If we look back further, we see the February lows were on long-term support--the uptrend from the 2009 low and lateral support associated with the 2010 and 2011 highs.

This year's lows on the ASX Materials Index were in line with the lows in 2008. The 2016 low in the ASX Small Ords came from a series of support dating back to 2013.

So the 2016 rally comes off solid long-term support.

The big question now is whether or not the market can push above its August high. By the look of other global markets, we may not find out in the near term.

However, we may get some guidance from our once "big Australian" BHP Billiton (ASX: BHP). We have been watching its progress as it has climbed over the past few months, tracking above the early February uptrend.

However, the stock has yet to push above the resistance from the April peak. That is an important barrier which is now being tested.

Rio Tinto (ASX: RIO) is also approaching the April peak, as is Brazil's iron ore giant Vale. In Rio and Vale's cases, if that resistance can be overcome it would complete a lengthy reversal pattern.

I know that in recent times I have been of the opinion that the resource side of the market may begin to underperform, and that still could be the case.

But if these three stocks can sustain a topside break the outlook for the sector, and the Australian equity market in general, would improve dramatically.

On that note, did anything major happened in the commodity markets through the week?

Not really. I gave a quick summary a couple of weeks ago--here it is and any new comments are in bold.

Oil: above support but below the resistance needed to confirm further significant upside.

Base metals: Copper--still range trading, although it has bounced nicely over the past two weeks.

Aluminium: losing upward momentum after breaking above the (2014) downtrend a couple of months ago. A strong bounce last week has kept the 2015 uptrend intact.

Nickel: still constructive.

Lead: still positive.

Zinc--a weekly key reversal last week as resistance was approached suggests the sharp run up from the January lows may now halt.

Precious metals: gold and silver are neutral at the moment, as they trade between support and resistance.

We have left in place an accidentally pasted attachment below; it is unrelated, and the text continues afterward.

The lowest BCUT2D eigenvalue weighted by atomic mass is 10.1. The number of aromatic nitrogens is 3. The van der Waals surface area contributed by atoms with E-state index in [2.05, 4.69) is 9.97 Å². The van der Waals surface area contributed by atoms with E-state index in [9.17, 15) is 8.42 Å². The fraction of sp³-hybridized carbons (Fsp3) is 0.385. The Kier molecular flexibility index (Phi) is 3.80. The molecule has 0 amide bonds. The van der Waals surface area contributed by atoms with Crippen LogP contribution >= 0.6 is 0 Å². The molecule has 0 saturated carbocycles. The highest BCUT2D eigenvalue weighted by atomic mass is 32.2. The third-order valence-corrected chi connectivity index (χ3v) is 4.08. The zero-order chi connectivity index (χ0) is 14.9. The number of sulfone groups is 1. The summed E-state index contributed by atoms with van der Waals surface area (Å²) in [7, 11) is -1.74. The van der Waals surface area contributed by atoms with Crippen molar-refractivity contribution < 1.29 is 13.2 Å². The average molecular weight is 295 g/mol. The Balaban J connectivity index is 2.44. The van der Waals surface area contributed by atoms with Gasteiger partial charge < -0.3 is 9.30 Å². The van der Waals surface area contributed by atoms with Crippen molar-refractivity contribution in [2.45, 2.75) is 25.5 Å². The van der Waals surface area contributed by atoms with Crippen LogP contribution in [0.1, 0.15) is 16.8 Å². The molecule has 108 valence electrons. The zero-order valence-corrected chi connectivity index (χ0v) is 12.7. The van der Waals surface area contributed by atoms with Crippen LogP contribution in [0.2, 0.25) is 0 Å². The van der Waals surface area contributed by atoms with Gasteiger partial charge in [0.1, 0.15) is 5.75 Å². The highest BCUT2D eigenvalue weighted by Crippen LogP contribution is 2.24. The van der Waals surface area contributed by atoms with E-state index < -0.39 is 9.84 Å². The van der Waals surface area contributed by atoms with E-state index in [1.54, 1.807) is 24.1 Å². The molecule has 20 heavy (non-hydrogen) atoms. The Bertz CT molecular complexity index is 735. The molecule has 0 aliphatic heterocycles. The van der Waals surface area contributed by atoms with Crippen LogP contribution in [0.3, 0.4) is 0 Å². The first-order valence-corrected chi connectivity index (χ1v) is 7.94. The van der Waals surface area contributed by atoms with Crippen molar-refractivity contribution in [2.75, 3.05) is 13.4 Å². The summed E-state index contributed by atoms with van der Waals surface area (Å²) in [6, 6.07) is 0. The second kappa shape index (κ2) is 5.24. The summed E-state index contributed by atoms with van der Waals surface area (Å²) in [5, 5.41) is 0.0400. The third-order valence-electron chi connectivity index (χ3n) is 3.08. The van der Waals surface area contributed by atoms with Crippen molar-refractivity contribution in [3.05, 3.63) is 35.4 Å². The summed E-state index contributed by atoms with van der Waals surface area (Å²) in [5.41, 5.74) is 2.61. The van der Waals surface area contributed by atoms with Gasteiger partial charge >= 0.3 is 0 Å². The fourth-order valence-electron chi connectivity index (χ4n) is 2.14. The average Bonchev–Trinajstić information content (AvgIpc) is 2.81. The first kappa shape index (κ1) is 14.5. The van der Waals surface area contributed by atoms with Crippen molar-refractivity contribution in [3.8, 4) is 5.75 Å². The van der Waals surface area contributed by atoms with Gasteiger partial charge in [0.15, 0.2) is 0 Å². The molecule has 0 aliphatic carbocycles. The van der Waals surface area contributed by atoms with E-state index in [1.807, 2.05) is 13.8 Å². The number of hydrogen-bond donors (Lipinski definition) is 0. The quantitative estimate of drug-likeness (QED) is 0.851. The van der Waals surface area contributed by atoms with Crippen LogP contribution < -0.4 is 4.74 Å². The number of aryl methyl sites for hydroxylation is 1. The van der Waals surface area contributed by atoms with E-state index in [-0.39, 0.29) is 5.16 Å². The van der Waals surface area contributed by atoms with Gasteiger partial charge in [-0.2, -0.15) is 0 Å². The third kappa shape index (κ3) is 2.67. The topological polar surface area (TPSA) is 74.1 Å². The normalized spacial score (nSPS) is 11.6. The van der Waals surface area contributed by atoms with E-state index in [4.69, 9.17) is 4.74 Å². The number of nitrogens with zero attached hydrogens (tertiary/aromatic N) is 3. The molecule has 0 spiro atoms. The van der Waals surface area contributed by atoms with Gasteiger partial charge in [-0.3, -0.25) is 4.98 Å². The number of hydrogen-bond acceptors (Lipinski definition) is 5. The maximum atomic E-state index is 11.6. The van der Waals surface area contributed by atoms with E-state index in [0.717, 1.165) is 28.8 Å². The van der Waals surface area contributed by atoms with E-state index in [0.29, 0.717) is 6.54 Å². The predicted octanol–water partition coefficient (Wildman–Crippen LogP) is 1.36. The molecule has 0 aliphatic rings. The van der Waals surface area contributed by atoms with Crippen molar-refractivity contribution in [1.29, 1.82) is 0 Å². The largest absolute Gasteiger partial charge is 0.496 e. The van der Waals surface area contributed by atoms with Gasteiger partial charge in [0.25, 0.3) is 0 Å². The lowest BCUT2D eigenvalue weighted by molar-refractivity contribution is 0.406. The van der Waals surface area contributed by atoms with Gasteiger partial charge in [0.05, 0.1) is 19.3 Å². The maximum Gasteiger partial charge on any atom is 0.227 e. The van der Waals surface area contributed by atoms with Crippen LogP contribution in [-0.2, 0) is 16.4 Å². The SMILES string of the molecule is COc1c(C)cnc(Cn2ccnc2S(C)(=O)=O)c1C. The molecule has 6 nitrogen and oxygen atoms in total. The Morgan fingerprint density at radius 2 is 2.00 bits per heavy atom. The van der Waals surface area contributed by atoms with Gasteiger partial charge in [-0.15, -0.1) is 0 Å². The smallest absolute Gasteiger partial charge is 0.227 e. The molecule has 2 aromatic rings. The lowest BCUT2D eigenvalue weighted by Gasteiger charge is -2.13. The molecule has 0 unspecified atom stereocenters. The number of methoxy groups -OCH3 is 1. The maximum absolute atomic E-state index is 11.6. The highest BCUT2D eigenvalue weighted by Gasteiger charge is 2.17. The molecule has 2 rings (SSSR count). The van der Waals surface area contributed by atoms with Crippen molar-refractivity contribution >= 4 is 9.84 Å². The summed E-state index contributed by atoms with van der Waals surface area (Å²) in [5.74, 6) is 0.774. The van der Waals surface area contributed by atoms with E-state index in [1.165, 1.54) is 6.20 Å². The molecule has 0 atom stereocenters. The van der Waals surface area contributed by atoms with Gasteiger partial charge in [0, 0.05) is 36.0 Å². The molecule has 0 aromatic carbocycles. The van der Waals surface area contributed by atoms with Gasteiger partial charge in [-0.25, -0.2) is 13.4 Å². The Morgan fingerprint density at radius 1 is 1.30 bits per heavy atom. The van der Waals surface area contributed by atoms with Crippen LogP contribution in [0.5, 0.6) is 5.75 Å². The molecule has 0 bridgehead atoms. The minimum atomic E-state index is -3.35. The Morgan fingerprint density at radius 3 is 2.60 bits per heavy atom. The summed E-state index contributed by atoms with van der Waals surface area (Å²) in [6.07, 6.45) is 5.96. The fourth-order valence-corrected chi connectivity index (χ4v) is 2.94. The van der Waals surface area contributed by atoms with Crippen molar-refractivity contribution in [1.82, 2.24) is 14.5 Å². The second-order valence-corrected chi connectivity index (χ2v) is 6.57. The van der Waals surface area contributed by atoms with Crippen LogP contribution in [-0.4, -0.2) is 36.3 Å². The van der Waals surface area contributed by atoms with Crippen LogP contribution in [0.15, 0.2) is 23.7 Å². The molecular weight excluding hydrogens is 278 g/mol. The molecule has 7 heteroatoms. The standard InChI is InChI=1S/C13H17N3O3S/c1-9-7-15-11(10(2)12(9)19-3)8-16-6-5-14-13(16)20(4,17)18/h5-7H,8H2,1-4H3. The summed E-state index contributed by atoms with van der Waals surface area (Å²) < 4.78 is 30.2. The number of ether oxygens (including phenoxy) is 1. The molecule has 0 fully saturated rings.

So, no real change in the situation.

No change in the currency markets either, so I won't comment this week.

So what's the bottom line this week?

The Australian market looks more impressive than its global peers and if the resource stocks can overcome their resistance the outlook would improve considerably.

The pendulum may be about to swing in favour of the larger stocks after almost 18 months of underperformance. That is not confirmed as yet, but it is something we should be monitoring closely.

The jury is still out on the resource/industrial ratios--although we should get a resolution relatively quickly. But it's still September/October, so we need to remain on our toes.

 

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More from Morningstar

• Australian market action encouraging

• Is this the beginning of a corrective phase?

 

To the extent that any content below constitutes advice, it is general advice (or, in New Zealand, a "class service") that has been prepared by Lesley Beath as a Morningstar authorized representative (ARN 469614) without taking into account your particular investment objectives, financial situation or needs. If necessary, you should consider the advice in light of these matters, consult with a licensed financial advisor, and consider the relevant Product Disclosure Statement (Australian products) or Investment Statement (New Zealand products) before making any decision to invest. Opinions expressed herein are subject to change without notice and may differ or be contrary to the opinions or recommendations of Morningstar as a result of using different assumptions and criteria. The author does have an interest in the securities disclosed in this report.